We live in a country that does not protect us. Our survival, dignity and quality of life is defined by how good or bad to us our fathers, brothers, husbands, sons are. And it depends on how much money we have in the bank. It’s a very difficult life. Sometimes they try to portray that, but it’s not raw enough. It’s not painful enough. It’s not strong enough to give an impact, because everyone is so concerned with not upsetting political parties or religious clerics or these people or those people and this affects the script. There are some writers like Tarek Soueid who write beautiful scripts. He understands the injustice done to women far more than most female writers. But there should be a collective effort. We need to see more stories that reflect the injustice of our laws and our society to women. I was in a series where there was a plot regarding a girl who has sex before marriage and regrets it. The man is forced to marry her and we realize that he was never serious about her. For some reason, the director assumed it was a rape scene. When I saw it, I spoke to the writer and she immediately changed the ending of that storyline, so that we don’t allow a rape to end up in marriage to “protect” the girl from society’s talk. There isn’t enough awareness on what kind of subliminal and not so subliminal messages are being sent to the audience. This was during the campaign to abolish Article 522. Luckily the writer was a feminist.


What Are Your Favorite Movies?
The film that made me want to be an actress was “The Glass Slipper” (1955), starring Leslie Caron. It was Cinderella, but I fell in love with the music, the cinematography, the dances etc. It was the interpretation that I connected with. It gave me beautiful dreams. I think I was 7-8 years old, and since then, the film and music have been engraved in my mind.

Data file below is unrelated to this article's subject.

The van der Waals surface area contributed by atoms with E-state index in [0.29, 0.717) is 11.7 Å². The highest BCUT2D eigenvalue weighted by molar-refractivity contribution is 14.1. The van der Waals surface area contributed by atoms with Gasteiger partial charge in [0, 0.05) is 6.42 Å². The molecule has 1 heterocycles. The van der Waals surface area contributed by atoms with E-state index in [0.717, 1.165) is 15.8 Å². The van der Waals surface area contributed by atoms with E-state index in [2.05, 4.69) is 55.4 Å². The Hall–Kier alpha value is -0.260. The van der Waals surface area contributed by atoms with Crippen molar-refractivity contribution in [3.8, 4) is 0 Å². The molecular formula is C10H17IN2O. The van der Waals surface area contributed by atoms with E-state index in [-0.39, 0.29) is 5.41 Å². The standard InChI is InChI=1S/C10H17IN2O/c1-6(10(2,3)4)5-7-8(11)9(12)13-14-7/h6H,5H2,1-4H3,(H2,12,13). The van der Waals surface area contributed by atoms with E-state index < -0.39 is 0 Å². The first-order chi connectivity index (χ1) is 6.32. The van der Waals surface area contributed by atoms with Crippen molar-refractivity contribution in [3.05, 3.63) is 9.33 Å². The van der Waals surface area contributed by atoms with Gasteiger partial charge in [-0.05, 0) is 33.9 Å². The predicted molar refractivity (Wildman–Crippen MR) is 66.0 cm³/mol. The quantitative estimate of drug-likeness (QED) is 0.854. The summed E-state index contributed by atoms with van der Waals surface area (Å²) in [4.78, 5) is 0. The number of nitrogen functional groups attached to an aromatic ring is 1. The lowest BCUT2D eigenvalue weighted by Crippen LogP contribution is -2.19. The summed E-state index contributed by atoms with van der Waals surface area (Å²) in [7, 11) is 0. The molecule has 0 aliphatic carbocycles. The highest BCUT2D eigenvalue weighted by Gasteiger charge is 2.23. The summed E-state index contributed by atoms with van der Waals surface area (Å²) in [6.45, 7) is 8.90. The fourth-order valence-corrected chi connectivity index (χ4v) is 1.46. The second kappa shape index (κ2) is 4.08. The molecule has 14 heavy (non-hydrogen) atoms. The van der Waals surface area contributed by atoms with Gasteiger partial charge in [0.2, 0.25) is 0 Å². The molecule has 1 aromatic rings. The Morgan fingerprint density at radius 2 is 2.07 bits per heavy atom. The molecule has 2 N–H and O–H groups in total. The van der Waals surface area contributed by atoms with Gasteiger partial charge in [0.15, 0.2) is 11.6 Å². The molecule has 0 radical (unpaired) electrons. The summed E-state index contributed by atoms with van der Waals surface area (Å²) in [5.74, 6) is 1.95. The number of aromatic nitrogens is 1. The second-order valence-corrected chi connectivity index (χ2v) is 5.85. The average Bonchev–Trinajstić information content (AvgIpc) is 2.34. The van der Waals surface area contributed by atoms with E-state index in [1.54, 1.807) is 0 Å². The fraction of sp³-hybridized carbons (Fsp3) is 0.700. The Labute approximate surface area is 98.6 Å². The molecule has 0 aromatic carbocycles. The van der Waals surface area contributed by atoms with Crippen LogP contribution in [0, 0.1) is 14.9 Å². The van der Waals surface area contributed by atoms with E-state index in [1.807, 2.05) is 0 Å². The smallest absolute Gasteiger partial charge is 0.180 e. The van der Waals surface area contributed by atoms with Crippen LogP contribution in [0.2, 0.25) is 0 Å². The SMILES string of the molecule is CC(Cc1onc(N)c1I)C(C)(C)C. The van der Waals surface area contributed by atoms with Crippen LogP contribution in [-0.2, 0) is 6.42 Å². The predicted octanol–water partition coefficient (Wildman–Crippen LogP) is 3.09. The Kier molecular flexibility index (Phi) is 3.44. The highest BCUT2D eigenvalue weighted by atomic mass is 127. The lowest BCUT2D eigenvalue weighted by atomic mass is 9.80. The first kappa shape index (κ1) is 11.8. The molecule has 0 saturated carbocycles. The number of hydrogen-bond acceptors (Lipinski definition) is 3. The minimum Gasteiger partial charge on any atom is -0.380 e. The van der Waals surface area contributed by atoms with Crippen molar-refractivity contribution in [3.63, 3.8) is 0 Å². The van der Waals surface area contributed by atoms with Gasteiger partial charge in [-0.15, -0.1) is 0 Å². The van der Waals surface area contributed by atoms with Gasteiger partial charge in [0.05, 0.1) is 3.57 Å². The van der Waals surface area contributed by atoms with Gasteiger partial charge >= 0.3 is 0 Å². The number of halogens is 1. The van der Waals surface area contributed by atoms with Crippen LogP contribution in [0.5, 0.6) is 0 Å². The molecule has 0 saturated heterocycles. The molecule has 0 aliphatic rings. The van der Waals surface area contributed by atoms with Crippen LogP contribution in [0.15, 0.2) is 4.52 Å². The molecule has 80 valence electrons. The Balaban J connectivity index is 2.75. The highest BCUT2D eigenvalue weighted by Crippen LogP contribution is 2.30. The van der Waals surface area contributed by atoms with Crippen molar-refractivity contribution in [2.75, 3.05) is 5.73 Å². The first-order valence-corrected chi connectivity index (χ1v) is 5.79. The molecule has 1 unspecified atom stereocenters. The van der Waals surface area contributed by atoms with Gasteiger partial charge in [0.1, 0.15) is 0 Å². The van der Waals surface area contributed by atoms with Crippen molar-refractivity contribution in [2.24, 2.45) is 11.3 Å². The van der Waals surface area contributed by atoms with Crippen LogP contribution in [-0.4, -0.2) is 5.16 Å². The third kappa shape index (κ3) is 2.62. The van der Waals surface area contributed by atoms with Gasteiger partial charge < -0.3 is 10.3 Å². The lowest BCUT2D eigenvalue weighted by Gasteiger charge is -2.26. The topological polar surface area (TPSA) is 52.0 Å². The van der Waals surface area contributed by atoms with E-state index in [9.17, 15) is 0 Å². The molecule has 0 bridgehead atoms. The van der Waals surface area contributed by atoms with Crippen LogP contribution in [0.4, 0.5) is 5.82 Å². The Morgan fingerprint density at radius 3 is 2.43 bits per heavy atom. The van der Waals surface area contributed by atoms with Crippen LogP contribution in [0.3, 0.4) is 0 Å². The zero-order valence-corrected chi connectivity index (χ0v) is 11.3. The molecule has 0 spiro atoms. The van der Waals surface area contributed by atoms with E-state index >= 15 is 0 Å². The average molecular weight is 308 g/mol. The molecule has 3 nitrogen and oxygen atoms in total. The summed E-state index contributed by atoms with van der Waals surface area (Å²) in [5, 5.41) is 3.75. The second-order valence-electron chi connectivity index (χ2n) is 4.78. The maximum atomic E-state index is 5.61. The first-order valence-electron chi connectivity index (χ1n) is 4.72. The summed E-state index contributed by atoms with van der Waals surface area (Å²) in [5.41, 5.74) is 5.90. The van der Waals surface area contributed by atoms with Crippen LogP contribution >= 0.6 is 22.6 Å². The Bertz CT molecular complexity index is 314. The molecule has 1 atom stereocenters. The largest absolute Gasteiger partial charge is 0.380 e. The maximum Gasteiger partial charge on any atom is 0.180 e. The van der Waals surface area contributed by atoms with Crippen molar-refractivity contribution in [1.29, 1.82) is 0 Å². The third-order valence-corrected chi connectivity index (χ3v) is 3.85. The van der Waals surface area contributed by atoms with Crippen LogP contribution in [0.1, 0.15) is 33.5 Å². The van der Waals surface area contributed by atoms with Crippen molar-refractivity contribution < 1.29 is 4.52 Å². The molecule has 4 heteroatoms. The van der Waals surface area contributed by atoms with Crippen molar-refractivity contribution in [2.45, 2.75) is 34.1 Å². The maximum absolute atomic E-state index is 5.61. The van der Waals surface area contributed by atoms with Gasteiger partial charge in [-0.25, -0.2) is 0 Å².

You Act On TV, Theater And Films?
I do. Each one has its challenges and benefits. In cinema, I love to observe the passion of the crew and director in indie projects or even student films. Every shot, frame, movement, thought, and detail has to be very well studied. Theater is the most challenging and most rewarding. When you do theater, your whole life becomes revolved around that. You can’t risk going somewhere too far and get stuck in traffic, you can’t have a car accident, or take up some risky hobby, or run down the stairs. You try not to get sick, but if you do; if your fever is 40 degrees and your bones are shivering, you’ll forget it the moment you go on stage. Because, whatever happens you have to get on stage. You have a message to give, and it really is a noble art, because a play mirrors society the way actors mirror people.

What Do You Think Is The Difference Between TV Actors And Theater/Film Actors In Lebanon?
Well, there are some respected actors in theater and film who now refuse to work on TV because of the lack of good scripts. Also, they don’t wish to conform to the TV formula that is followed. But most of them started on TV and once they solidified their names, they could afford not to continue on TV.
I think the younger generation of actors want to make a change. They don’t want to turn their back on it because they see how important it is. Not everyone goes to the cinema or theater, but most people do watch TV series, whatever the quality may be, so it’s important that it improves. I’m happy to see that this idea is very much present with my friends in the business. Whenever we meet up, we talk about these issues; how to improve the industry? How to push for projects that carry a message? There are some people who are doing it their way. It’s a small wave but it’s there. It makes me feel happy when I see people who haven’t lost hope on that.

These People Work A Second Job To Sustain Their Artistic Life?
Most of them, yes. There’s no way you can do this sort of thing independently. Unless you already are financially secure – which is not the case for most of them. A struggling artist is a romantic idea in our late teens or early twenties. But then it becomes a serious issue, so we all have to have another source of income to support our passion. We don’t have that luxury to just focus on our careers. This does have a negative impact, because we become more stressed about making money than about doing proper roles and projects. If there was an organized and respected system in Lebanon for actors, we wouldn’t be in such a position.

Do You Think Lebanese Cinema Has Potential?
Lebanese cinema is among the strongest cinemas in the Middle East and it is strong because of the independent artists who are working on projects and manage to make it to festivals abroad. We have Metropolis Cinema and several notable film festivals in Lebanon that show wonderful works every year. I can see the progress because I work with students a lot and I try to attend as many screenings as I can.

Leave a Reply